The series continues to be light on extras, with the same features as the first volume: a clean opening and ending, and a few production sketches, set to some background music. It's a shame this series hasn't had better extras, but the content is so strong it doesn't really need them.Content:
(please note that content portions of a review may contain spoilers)
It’s a crying shame that Kino’s Journey
comes to an end so quickly. While the shift in series length over the past few years in the anime industry in general has been to shorter shows (outside of the really long franchise shows), sometimes it means that great shows just don’t last long enough. While only having 13 episodes has kept Kino’s Journey
extremely tight and well-crafted, it also means that when the final episode has gone by, you’re still left craving for more.
Like most of the earlier episodes, the three on this last disc are all episodic, but contain the usual intricacies we’ve come to expect in terms of story telling and characters.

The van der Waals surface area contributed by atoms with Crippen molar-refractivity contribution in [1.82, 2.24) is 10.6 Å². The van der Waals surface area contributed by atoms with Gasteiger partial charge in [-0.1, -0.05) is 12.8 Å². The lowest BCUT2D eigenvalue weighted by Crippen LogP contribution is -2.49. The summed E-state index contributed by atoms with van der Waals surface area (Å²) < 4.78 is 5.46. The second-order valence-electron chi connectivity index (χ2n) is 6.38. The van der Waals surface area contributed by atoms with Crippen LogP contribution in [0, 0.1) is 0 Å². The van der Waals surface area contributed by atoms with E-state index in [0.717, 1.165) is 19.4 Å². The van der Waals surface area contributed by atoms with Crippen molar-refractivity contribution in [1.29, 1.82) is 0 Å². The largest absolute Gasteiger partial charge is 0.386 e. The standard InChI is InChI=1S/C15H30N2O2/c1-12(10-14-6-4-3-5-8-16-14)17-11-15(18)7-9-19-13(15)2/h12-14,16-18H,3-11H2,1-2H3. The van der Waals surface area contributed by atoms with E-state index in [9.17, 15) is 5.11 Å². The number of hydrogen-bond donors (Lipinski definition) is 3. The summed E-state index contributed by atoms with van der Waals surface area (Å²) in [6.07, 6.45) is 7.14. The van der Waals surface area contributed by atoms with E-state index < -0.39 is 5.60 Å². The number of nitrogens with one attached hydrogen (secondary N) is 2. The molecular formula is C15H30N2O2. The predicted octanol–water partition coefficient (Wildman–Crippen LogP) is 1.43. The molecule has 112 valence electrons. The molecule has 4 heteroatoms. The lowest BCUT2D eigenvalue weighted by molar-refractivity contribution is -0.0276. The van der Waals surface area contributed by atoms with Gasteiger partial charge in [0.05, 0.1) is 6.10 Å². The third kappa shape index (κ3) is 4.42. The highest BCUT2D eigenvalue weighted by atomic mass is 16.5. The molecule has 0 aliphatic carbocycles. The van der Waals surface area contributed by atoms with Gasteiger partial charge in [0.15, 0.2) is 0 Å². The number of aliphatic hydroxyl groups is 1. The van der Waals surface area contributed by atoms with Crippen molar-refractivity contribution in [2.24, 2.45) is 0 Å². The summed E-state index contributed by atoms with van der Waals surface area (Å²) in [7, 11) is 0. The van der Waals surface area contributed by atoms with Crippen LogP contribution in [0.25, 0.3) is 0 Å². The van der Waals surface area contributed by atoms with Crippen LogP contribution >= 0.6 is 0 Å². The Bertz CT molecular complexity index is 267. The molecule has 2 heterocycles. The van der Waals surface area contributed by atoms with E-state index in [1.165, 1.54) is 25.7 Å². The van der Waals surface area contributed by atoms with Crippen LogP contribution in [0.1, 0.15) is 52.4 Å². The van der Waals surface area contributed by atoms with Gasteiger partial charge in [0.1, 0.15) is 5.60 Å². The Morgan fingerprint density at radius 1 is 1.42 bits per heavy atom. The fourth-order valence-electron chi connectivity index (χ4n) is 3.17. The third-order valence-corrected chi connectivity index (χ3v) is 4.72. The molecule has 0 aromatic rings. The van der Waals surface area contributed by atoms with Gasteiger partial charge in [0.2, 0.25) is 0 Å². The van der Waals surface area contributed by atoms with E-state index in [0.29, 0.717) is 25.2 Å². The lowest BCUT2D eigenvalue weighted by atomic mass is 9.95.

The first episode on the disc presents another interesting dilemma for Kino. In the first half, she’s in a bar talking to a man who tells her that he’s atoning for murdering a man by going on a journey with his widow and protecting her. Apparently the wife told him she just wants him to atone for what he did. But things don’t work out as you may expect, and the widow in fact used that story as a trap to lure the man out of the town and kill him. What really grabbed me about this episode was the first half, and how the wife’s actions really provoked some thought about how far someone will go to get revenge, and how hard it is to forgive. After all, the woman says herself that the man had changed, but she still couldn’t forgive him.
The second half of the episode changes the focus, with a slightly different theme as Kino and Hermes ravel to the house of a wise man. Except when they listen to his story, they realise he’s not really known as wise at all for anything in particular. Again, this is a well-presented story and an interesting idea to think about, as we realise that the wise man has become known as that simply through rumours and hearsay, and occasionally telling people things that are perfectly normal to him but just build and build.